NASA is speculating that there may be life on Jupiter’s moon Europa, the sixth largest moon in the Solar System. The agency wants to send scientists to the icy moon to search for signs of alien life.

NASA officials discussed the matter during a workshop on Wednesday at the Ames Research Center in Silicon Valley.

“This is our chance,” NASA science chief John Grunsfeld told National Geographic on Friday.  “I just hope we don’t miss this opportunity for lack of ideas.”

The potential mission would consist of sending scientists to explore the plumes of water vapor, which was first discovered by NASA’s Hubble Space Telescope in 2012. The plumes blast from the moon’s southern polar region. Researchers hope to sample the liquid located beneath the moon’s surface.

“We are going to do a Europa mission, and I'm very excited about that," Grunsfield added. "I think it's unlikely that Congress is going tell us, 'No, NASA shouldn't be doing a Europa mission.' Very unlikely."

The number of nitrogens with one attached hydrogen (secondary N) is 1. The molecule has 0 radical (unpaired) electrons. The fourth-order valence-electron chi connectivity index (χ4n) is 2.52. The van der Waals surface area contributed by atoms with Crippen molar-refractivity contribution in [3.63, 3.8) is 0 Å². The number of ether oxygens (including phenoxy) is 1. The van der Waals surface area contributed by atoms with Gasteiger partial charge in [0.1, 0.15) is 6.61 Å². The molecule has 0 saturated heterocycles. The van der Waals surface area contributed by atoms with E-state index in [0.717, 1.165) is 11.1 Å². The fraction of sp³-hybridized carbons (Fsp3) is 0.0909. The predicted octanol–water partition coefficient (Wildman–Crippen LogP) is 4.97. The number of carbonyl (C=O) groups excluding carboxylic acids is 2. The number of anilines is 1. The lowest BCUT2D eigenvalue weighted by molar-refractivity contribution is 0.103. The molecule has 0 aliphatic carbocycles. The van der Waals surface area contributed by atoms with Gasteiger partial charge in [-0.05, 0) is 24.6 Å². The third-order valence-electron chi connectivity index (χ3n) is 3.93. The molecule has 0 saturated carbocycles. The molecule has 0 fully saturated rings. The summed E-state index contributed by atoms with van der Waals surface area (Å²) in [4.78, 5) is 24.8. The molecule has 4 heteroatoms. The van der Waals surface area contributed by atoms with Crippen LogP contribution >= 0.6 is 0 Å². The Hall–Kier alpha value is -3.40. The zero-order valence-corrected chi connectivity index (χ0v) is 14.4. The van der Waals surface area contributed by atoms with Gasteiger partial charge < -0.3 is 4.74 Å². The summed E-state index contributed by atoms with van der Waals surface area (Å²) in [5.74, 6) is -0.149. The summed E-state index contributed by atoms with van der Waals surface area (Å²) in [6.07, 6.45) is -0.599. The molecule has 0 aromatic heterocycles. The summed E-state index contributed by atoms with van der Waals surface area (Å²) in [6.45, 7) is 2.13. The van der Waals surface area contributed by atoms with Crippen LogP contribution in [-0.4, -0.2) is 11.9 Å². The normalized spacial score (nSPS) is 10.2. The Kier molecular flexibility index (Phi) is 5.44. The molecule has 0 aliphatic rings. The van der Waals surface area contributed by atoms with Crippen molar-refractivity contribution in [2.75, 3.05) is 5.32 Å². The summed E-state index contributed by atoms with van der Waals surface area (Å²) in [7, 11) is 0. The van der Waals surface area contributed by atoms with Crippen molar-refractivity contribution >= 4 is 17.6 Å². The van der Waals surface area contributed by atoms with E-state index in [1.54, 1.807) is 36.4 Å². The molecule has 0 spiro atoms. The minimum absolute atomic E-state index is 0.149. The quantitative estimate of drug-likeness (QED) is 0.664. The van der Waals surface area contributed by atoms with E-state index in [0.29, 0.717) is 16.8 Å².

NASA has wanted to send explorers to Europa for years, but may finally be able to do so next year after approval from the White House of $30 million for a visit to Europa as part of its 2016 budget.

Europa was discovered in 1610 by Galileo Galilei. In December of 2013, NASA reported the detection of phyllosilicates, or clay-like minerals, on its icy crust. Phyllosilicates are often found alongside organic material. NASA also announced that the water vapor plumes on Europa were similar to those detected on one of Saturn's moons, Enceladus.

There are 67 moons surrounding Jupiter, with the four largest called the Galilean moons – Io, Ganymede, Europa and Callisto. They are the largest objects in the solar system besides the sun and the eight planets.